The answer I give is far more pragmatic than fair: “You are the one that is with me, and who is working on saving the marriage. So for right now, focus on reconnecting. When you reconnect, your spouse will eventually follow.”

If you are working to save your marriage, at least for the time-being, you have to set aside your own wishes and hopes for connection coming your way. Focus on providing connection. Practically speaking, someone has to take action. Take that on as your task.

C-hange Yourself
Just like Eric, on the other end of the line, you are somebody I do not know. So whatever I say, please do not take it personally. Instead, it is based on nearly 1/4 of a century of helping couples. I know from experience what needs to happen, even if I don’t know you.

So, step 2 in saving your marriage is change yourself. Grow and develop into a higher caliber person. . . regardless of where you are now.

Let’s be honest: we all have places where we can improve and grow. We all have places where we are not maximizing our potential, where we are not “showing up.”

Something happens to all of us when we “settle down.” We stop growing and developing. And as we do this, we begin to lose ground. Eventually, if someone is not careful, the attractiveness that our spouse once saw, begins to wane. We slowly move toward a state of stagnation.

It is at about this time that people start screaming, “but why should I have to keep trying to attract my spouse? Why can’t my spouse just love me?” Again, a good philosophical question. But I am a practical man. Practically speaking, if you are trying to save your marriage, you want to become more and more attractive to your spouse — not less. Simple pragmatism.

Unfortunately, our philosophical side can kick and scream and demand that “it’s not fair.” But then, for a moment, notice that the philosophical side is really just that child’s voice crying out about unfairness. And as my parents used to tell me, “life’s not fair.”

So, back to the task. In the process to save your marriage, you will want to change yourself. Grow. Develop. Become more of what you know you need to become. In the end, you will be more satisfied with life. And the more satisfied you are, the better your chances of saving the marriage. You become, in the process, more attractive to your spouse and to yourself.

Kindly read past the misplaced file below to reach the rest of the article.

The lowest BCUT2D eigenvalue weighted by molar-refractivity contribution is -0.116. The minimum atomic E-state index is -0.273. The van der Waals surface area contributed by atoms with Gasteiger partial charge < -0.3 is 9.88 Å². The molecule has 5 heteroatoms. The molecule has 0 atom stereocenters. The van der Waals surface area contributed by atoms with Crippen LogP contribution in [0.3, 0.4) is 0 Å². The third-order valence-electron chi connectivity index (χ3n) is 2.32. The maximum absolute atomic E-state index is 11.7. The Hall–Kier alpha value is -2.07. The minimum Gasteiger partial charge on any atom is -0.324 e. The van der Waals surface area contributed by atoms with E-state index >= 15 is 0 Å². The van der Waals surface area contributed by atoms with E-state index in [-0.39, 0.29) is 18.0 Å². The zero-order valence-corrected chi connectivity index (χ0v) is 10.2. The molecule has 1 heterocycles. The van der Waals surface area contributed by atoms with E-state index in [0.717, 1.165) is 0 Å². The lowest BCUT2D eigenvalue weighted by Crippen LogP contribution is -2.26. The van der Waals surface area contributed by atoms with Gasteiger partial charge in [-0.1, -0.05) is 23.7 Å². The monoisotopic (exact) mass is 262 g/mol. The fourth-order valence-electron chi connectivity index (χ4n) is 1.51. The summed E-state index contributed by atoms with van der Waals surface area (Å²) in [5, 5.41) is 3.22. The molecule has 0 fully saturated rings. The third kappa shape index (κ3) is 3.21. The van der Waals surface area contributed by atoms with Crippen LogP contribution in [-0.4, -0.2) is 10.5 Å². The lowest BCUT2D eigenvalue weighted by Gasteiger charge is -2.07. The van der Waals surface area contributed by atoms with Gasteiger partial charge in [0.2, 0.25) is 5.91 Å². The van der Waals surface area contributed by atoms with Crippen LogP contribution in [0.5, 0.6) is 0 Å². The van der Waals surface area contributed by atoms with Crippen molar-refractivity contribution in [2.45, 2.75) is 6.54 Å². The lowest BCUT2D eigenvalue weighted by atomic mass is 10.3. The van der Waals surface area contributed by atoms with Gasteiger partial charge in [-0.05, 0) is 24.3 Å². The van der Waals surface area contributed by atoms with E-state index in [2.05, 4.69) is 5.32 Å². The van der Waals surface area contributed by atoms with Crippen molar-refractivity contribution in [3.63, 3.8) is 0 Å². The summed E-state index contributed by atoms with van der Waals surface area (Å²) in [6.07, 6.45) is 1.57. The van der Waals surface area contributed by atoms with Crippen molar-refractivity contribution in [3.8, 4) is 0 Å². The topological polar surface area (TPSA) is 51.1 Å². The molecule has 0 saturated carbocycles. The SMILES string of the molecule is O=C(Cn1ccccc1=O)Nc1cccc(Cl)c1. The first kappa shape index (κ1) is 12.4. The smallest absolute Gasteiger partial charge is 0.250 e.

Step 2 in saving your marriage is Change Yourself.

C-reate A New Path
Marriages fail because couples disconnected. Marriages fail because individuals stop growing. And finally, marriages fail because the individuals that make up the couple never knew where they were headed.

So the final step is to create a new path. Imagine where your marriage could head, and what your marriage could be. Don’t just ponder it for a moment, but really consider it.

I deeply believe we do a great disservice to couples when they marry. We spend lots of money, time, effort, and energy into celebrating a short service — then we send the couple out into the world, congratulating them and wishing them the best. . . but without telling anyone of what they are trying to do.

At the point of marriage, two people are trying to form a team, a unit — a WE, as I describe it. But if a couple does not know this is the goal, how are they ever going to get there?

“You and Me” is the start of a relationship. But if a couple does not understand, and does not get to “WE,” then they will eventually drift into “You versus Me.”

Destruction of the relationship follows, for the simple reason that nobody knew better.

One of my central attempts in my material on how to save your marriage is how to build the relationship and how to become a WE. It is a roadmap to becoming a team

Save your marriage by following these 3 steps.

That’s it. That’s all you need to focus upon as you work to save your marriage. Follow those 3 steps, and you can save your marriage, even if you are the only one that wants to work on it!

Lee Baucom, Ph.D. is a best-selling author, therapist, coach and speaker, and has over a quarter of a century of experience helping couples and individuals learn to thrive in their relationships and their lives. He is the creator of the internet marriage program, Save The Marriage.